Giulia Gaudenzi: ”Key lessons from global health research”

The world will still face major challenges in the post Covid-19 pandemic, writes Giulia Gaudenzi at the KTH Division of Nanobiotechnology at Scilifelab, in a column.

Diagnostics has been neglected in the global health agenda for years, but as the Covid-19 pandemic has made clear, is the pillar of global outbreak control and delivery of quality healthcare. Mark Kessel, former president of the Foundation for Innovative New Diagnostics (FIND), a global health non-profit based in Switzerland, wrote in 2014 in Nature Biotechnology that “in the absence of a concerted effort to fund diagnostics, the terror infectious diseases can inflict upon the world will not be contained ”. That was not an isolated prediction, but voiced the collective concerns of many of those who have seen diagnostic research underfunded and often de-prioritized.

The COVID 19 pandemic has taught everyone, that as much as medicines and vaccines, diagnostics matters, and access to it should be a human right. Recent global efforts in COVID-19 diagnostic research have been incredible. In just a few weeks we have seen hundreds of tests, prototypes and on-going trials. As predicted, the science is not the trickiest part of it. So why is the diagnostic conversation and efforts initiated only once the outbreaks strike? 

The current development is resonant of the West African Ebola epidemic in 2014, but much more global in nature. During the Ebola outbreak diagnostics tests were needed for multiple applications, such as triage, diagnosis, confirmation, and cause of death. While some of the tests developed were limited to a certain application, others were broader in scope and able to serve multiple applications. In fact, when a test was designed for high clinical performance (e.g. to look for cases in a site without known current infections), it also served in situations when lower clinical performance was still useful (e.g. site of an epidemic). Unfortunately, several of these Ebola diagnostic tests had poor clinical performance and turned out to be of little use in the post-epidemic world.

What are the barriers contributing to poor impact of the technologies produced for the global health demand? First and foremost, technological research for diagnostics is often conducted in high-income countries, with poor understanding of the context in which the technology will be used, i.e. countries’ health systems and culture. Rarely are end-users involved in the early planning stages, or even in the conversation at all. As a result, we see lots of prototypes failing at the commercialization stage.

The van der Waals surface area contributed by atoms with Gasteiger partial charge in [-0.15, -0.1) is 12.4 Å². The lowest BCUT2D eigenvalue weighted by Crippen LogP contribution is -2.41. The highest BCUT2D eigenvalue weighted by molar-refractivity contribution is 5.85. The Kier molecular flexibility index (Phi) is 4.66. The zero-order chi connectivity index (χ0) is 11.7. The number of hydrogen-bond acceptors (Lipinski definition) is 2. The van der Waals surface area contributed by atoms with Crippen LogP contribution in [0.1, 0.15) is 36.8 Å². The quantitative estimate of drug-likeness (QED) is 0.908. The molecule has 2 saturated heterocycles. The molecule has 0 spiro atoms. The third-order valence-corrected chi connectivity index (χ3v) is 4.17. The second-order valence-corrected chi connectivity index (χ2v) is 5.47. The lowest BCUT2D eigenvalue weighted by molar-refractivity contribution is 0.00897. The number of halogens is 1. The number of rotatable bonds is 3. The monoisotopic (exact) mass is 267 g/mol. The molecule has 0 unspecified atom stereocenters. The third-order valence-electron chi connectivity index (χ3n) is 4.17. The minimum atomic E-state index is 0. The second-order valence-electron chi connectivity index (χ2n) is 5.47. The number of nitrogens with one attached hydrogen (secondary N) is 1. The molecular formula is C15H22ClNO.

Second, the “product-centric” view of diagnostics is a problematic barrier to high impact use. This is often the case when novel pointof-care devices are developed. The product itself is of little use, if not developed with a broader contextin mind. In order to know if the technology will have a positive impact on the patient’s life, it would be more relevant to ask the question “how can we successfully complete the cycle from “testing to treatment” instead of “what can thistechnology do?”

Third, thinking of point-of-care diagnostics and central laboratories in dualistic terms is damaging. We should think of them as interlinked. Research shows that when investment is done in strengthening health systems by advancing in central quality-accredited laboratory facilities and in training highly competent medical laboratory scientists, the demand for point-ofcare testing increases. Point-of-care testing should be seen as a gap-filler for better patient empowerment and to deliver quality primary health care and not for replacing the function of a central laboratory.

What have we learned from years of underfunded global health diagnostics research? Diseases rarely disappear. In the post Covid-19 pandemic, the world will still face major challenges, such as Antimicrobial resistance, TB, Pneumonia, Malaria and HIV, and the need for reliable and efficient diagnostics of the highest quality will still be there. These needs are global and so the effort must be global. As scientists in high income settings, it is our responsibility to join efforts with our colleagues from lower resource settings in order to close the gap in access to diagnostics so as to improve health and save lives everywhere. Often the best solutions are made by people who fully understand the context in which the solutions will be applied. As the global north will come out strained from the Covid-19 crisis, we should see this as an opportunity to learn from our colleagues in the global south for how to rebuild resilient health systems

Covid-19 has shown all of us how critical global public health is, but more importantly the value on which it is based; that health equity is a human right. Nobody should get sick from preventable diseases or die from preventable deaths, because of a lack of access to reliable diagnostics. If diagnostic solutions are available then they should be made available to everyone, not only to the privileged few. If solutions are still missing, then we should make sure adequate funding is available for better diagnostic
research. After this crisis, I hope no one will need to make the case for why it is important to invest in global health. 

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